FIDE instantly stripped Kasparov of his 'official' title and proceeded to schedule Karpov against Tinman for the 'official' world champion title. Kasparov, of course, was still the world's strongest player and was respected as such, resulting in most of the chess universe now realizing that there were going to be two simultaneous chess champions. Since, on the surface, Kasparov's trail is the less convoluted, we'll pick up on it first. If you're not confused by this point, that means I oversimplified everything. That's good enough for now. Now back to FIDE's line of champions: Meanwhile, title reunification efforts had been taking place for most of the early 2000s. One plan involving a 128-member knockout tournament, with the winner facing Kasparov, came close to realization, but was scrapped in favor of a more simple solution: a headsup match between the 'classical' world champion, Kramnik, and the FIDE champion, Topalov.

Held in Elista, Kalmykia, the 12-game match ended in a 6-6 draw. (Kramnik, however, forfeited one game in protest to what he viewed as overreactions and bad arbitrations in response to his frequent bathroom visits.) A series of rapid-chess tiebreaker matches were then held; Kramnik emerged victorious, 2.5-1.5.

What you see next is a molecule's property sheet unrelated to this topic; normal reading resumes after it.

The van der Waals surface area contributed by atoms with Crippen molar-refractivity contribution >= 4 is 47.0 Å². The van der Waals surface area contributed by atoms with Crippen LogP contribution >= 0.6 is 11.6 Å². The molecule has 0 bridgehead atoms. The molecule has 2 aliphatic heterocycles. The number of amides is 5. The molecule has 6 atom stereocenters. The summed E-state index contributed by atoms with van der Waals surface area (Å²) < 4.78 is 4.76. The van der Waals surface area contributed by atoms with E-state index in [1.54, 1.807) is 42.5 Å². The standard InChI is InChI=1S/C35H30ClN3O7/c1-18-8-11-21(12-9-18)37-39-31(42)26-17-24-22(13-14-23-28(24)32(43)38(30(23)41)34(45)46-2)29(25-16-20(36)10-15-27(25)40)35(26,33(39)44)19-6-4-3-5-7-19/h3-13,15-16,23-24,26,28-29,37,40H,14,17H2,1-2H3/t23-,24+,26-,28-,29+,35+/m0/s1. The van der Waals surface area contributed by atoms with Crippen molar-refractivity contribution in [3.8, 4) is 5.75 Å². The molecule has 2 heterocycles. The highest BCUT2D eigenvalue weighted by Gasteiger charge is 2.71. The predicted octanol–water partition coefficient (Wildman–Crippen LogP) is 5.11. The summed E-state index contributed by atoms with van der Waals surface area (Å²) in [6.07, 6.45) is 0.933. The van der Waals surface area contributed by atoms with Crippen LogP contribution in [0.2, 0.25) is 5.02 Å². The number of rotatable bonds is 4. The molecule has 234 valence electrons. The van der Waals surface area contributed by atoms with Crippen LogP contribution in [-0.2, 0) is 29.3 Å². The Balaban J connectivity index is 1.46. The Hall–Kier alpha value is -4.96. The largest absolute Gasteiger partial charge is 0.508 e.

Kramnik is scheduled to his title at the eight-player, double-round-robin 2007 FIDE World Championship. Although the usual disputes and uncertainties are cropping up once again, Vladimir Kramnik remains the Unified World Chess Champion... at least for now.

Most pre-1886 information came from William Hartston's The Guinness Book Of World Chess Champions, much post-1886 information came from; was used to verify information from all eras. Each are wonderful sources.

/msg me with any relevant corrections or updates that need to be made to this node. In the event that I leave E2 for an extended period of time, feel free to supercede this writeup and/or use information from it as necessary. Thanks also to gitm for fact verification and provoking me to keep this thing updated.